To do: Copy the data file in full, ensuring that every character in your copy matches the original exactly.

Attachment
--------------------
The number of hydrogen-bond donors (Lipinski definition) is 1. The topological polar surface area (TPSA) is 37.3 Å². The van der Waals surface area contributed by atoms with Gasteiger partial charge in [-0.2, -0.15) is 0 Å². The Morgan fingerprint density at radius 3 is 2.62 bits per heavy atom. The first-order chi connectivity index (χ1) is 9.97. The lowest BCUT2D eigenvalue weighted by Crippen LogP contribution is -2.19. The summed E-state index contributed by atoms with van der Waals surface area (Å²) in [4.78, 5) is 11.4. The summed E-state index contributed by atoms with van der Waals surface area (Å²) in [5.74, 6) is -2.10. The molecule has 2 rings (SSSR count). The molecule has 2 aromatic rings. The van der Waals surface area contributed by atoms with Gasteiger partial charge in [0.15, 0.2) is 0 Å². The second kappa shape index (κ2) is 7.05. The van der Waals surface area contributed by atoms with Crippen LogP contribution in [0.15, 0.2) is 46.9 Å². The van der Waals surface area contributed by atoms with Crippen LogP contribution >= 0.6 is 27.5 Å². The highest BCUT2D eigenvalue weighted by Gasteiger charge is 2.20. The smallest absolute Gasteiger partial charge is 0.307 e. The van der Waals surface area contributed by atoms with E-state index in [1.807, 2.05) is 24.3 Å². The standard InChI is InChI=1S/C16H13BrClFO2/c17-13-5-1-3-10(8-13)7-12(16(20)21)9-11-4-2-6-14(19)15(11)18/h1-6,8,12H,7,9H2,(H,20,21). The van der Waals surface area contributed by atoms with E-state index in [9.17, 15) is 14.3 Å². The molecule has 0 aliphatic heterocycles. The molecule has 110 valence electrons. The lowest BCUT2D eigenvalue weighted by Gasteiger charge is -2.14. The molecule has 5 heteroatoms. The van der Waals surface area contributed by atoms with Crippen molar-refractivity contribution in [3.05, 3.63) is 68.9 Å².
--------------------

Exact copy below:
The number of hydrogen-bond donors (Lipinski definition) is 1. The topological polar surface area (TPSA) is 37.3 Å². The van der Waals surface area contributed by atoms with Gasteiger partial charge in [-0.2, -0.15) is 0 Å². The Morgan fingerprint density at radius 3 is 2.62 bits per heavy atom. The first-order chi connectivity index (χ1) is 9.97. The lowest BCUT2D eigenvalue weighted by Crippen LogP contribution is -2.19. The summed E-state index contributed by atoms with van der Waals surface area (Å²) in [4.78, 5) is 11.4. The summed E-state index contributed by atoms with van der Waals surface area (Å²) in [5.74, 6) is -2.10. The molecule has 2 rings (SSSR count). The molecule has 2 aromatic rings. The van der Waals surface area contributed by atoms with Gasteiger partial charge in [0.15, 0.2) is 0 Å². The second kappa shape index (κ2) is 7.05. The van der Waals surface area contributed by atoms with Crippen LogP contribution in [0.15, 0.2) is 46.9 Å². The van der Waals surface area contributed by atoms with Crippen LogP contribution >= 0.6 is 27.5 Å². The highest BCUT2D eigenvalue weighted by Gasteiger charge is 2.20. The smallest absolute Gasteiger partial charge is 0.307 e. The van der Waals surface area contributed by atoms with E-state index in [1.807, 2.05) is 24.3 Å². The standard InChI is InChI=1S/C16H13BrClFO2/c17-13-5-1-3-10(8-13)7-12(16(20)21)9-11-4-2-6-14(19)15(11)18/h1-6,8,12H,7,9H2,(H,20,21). The van der Waals surface area contributed by atoms with E-state index in [9.17, 15) is 14.3 Å². The molecule has 0 aliphatic heterocycles. The molecule has 110 valence electrons. The lowest BCUT2D eigenvalue weighted by Gasteiger charge is -2.14. The molecule has 5 heteroatoms. The van der Waals surface area contributed by atoms with Crippen molar-refractivity contribution in [3.05, 3.63) is 68.9 Å².